- Estimate the mean and standard deviation of left-censored sample using Kaplan-Meier when 50% or less of the data set is nondetect.
- See also Section 4.1: Considerations for Statistical Analysis.

Statistical Methods and Tools

There are two broad approaches for analyzing well data and answering the question as to whether chemical concentrations are above a criterion. These two approaches are comparison of pooledGroundwater samples from more than one sampling point. interwell compliance data to the criterion and comparison of intrawell compliance data to the criterion.

The statistical tests most commonly used are confidence intervals or limits, tolerance limitsThe upper or lower limit of a tolerance interval (Unified Guidance)., prediction limits and one sample t-testA t-test, or two-sample test, is a statistical comparison between two sets of data to determine if they are statistically different at a specified level of significance (Unified Guidance).. Confidence intervals are constructed around a statistic of interest (for example, mean, medianThe 50th percentile of an ordered set of samples (Unified Guidance)., certain percentile) while prediction and tolerance limits are extreme values beyond which only represent a small portion of the data population. The one sample t-test compares a statistic of interest from the data to a criterion based on the same statistic of interest derived from the background. Site-specific considerations or regulatory requirements usually determine which parameters and tests are appropriate.

Limits are most often used to compare sampling data to a fixed criterion. There are two questions that can be asked. One question is whether the groundwater concentration of a specific chemical has exceeded a criterion, while the other question is whether the groundwater concentration of a particular chemical has fallen below a criterion. In determining if a criterion has been exceeded, the lower confidence limit is of primary interest. But the upper confidence limit, tolerance limit, or prediction limit are most important in determining if the concentration has fallen below a criterion.

As an example of limit selection, if the criterion being used is a health-based concentration, and the mean exposure should not exceed the criterion, then select a predetermined confidence that the upper confidence limit on the mean (UCL) is below the standard. Likewise, if you are examining groundwater data which has historically been above a criterion, you want the UCL to be below the standard. The scenario is different when assuming that the well being monitored is not contaminated. In this case, retain the assumption until the lower confidence limit is above the criterion.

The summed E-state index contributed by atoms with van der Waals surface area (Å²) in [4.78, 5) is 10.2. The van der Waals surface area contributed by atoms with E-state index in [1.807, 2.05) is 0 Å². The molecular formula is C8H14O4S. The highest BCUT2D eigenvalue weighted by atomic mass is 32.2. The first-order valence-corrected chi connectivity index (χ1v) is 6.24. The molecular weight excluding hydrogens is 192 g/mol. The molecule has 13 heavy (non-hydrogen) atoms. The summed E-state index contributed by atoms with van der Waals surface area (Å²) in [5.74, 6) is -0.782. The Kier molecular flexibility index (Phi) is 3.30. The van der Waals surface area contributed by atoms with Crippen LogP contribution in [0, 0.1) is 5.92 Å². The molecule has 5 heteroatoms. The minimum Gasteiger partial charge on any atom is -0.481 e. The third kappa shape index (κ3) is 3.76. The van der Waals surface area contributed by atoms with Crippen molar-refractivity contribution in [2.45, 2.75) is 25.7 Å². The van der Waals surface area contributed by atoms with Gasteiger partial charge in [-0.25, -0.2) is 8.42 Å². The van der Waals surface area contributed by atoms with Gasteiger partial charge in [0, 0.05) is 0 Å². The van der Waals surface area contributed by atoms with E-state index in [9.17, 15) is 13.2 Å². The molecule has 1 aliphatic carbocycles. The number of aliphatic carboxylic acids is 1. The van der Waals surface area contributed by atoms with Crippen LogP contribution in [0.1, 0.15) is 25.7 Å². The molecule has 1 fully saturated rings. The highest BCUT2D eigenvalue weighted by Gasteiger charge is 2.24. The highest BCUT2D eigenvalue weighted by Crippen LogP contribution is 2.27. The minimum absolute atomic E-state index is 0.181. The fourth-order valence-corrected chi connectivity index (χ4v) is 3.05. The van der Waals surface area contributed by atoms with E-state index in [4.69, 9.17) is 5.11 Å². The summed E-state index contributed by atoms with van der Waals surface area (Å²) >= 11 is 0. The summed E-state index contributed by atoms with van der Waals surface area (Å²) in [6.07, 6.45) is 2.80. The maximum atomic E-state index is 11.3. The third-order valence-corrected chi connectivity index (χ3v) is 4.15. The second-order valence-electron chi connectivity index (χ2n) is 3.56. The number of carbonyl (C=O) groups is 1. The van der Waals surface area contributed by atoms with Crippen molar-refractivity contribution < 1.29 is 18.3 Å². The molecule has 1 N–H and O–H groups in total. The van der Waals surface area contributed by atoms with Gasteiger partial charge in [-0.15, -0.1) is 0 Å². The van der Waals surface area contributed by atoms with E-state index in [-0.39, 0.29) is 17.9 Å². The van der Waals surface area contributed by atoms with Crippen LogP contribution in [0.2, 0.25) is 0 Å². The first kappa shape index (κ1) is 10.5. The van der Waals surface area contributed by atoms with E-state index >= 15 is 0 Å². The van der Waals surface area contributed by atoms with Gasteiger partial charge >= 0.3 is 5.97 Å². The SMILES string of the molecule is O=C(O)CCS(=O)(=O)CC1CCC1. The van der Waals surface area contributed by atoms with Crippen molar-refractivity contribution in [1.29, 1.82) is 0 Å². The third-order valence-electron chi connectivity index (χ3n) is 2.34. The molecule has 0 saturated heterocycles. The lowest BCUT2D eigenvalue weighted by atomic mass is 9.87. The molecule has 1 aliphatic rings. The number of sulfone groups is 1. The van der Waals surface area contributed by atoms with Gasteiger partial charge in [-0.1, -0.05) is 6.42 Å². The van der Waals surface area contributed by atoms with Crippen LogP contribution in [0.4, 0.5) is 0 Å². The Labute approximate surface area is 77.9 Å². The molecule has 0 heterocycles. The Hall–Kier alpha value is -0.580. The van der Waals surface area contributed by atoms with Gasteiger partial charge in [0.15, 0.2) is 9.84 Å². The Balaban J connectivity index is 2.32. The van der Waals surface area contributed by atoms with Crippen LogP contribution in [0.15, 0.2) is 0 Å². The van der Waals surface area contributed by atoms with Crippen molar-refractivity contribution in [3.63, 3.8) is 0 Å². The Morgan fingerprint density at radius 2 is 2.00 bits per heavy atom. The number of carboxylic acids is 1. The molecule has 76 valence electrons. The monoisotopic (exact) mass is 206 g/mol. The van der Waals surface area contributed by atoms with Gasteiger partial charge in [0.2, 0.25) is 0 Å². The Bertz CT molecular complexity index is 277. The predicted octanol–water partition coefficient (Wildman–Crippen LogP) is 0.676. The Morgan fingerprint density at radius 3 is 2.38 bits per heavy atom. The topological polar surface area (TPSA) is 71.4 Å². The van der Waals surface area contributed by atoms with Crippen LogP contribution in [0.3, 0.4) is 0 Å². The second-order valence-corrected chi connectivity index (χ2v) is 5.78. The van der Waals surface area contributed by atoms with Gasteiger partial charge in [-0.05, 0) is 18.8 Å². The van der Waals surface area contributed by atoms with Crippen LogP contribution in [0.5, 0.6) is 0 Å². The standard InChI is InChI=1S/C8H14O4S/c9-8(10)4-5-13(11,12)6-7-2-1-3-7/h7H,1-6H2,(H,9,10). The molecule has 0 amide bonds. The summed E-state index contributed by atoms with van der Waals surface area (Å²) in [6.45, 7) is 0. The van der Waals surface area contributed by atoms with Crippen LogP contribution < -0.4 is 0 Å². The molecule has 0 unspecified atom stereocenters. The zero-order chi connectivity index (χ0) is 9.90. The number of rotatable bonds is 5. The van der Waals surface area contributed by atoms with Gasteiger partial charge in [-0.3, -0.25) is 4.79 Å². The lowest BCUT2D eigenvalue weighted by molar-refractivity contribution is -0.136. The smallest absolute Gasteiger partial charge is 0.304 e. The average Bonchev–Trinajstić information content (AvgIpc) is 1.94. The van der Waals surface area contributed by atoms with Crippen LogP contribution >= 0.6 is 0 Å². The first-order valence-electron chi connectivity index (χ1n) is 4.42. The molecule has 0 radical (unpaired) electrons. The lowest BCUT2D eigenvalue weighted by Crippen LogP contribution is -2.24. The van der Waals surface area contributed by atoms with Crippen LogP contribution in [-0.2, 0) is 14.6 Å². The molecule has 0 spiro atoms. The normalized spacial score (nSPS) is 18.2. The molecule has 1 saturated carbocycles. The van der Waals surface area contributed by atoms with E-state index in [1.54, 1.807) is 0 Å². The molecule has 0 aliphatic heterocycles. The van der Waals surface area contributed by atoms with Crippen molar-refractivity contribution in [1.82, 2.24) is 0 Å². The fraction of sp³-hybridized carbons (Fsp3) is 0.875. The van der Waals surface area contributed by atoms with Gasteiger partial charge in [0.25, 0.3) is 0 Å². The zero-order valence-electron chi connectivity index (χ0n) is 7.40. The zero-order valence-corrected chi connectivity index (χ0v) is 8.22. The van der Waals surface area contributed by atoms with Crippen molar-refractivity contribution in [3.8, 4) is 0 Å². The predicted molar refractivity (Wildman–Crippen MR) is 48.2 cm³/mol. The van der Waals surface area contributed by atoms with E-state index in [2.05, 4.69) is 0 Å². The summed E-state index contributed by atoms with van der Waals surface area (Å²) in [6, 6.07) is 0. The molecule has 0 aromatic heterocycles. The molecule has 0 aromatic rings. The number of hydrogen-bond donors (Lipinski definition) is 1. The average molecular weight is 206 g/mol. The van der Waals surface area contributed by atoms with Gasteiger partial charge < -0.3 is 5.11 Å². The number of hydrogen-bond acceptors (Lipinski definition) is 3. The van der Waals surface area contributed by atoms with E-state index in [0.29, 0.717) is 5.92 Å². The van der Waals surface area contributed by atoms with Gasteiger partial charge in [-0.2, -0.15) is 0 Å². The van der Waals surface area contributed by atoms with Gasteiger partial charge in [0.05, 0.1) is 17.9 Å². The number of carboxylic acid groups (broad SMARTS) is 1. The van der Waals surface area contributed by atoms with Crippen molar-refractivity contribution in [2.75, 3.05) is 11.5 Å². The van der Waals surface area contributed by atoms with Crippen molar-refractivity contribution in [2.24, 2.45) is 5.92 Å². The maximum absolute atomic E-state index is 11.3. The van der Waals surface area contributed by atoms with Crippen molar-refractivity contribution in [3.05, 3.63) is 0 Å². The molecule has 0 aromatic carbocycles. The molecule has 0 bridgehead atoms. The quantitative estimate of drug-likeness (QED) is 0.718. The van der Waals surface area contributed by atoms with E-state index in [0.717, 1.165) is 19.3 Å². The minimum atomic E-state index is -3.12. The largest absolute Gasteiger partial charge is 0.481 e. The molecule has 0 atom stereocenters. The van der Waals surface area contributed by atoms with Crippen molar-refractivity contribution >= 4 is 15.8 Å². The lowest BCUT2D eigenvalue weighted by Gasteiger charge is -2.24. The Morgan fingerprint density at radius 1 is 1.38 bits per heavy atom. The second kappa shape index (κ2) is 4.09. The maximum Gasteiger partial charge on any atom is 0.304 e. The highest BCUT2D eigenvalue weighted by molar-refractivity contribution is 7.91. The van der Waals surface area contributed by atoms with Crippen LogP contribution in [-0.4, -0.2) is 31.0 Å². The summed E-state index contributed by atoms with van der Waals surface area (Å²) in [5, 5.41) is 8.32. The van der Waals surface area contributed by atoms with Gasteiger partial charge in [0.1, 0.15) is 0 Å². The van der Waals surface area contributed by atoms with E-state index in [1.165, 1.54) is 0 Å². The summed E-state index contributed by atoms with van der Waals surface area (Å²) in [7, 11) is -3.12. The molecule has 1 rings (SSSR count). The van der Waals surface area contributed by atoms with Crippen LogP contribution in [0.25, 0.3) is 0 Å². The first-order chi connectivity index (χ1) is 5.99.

If the fixed criterion is an average concentration, the appropriate statistical parameter to compare to is the mean or median concentration from site data by use of either a confidence intervalStatistical interval designed to bound the true value of a population parameter such as the mean or an upper percentile (Unified Guidance). or a one-sided t-test.

Parametric Confidence Intervals

Confidence intervals can be calculated for normal, lognormal or nonparametricStatistical test that does not depend on knowledge of the distribution of the sampled population (Unified Guidance). distributions (see next section) using the methods below:

- confidence interval around a mean (see Section 5.2.2., Section 5.2.3, and Section 5.2.4).
- confidence interval around an upper percentile (see Section 5.2.5).
- robust confidence interval around a mean to modify the nonrobust calculations so that outlying observations in a data-set can be accommodated. (USEPA 1999).

Data must be normal or capable of being transformed so that they are normal.

- Use lognormal methods when the underlying population is heavily right-skewed, meaning that a majority of lower concentration data are combined with fewer but much higher concentration data. When the data are transformed, the data should become reasonably symmetric about the mean or normally distributed (check with skewness coefficient, Shapiro-Wilk Test, probability plot).
- Some nondetectsLaboratory analytical result known only to be below the method detection limit (MDL), or reporting limit (RL); see "censored data" (Unified Guidance). are acceptable. Use simple substitution for nondetect are approximately 10-15%. If nondetects are less than or equal to 50%, create a censored probability plot to check for normality.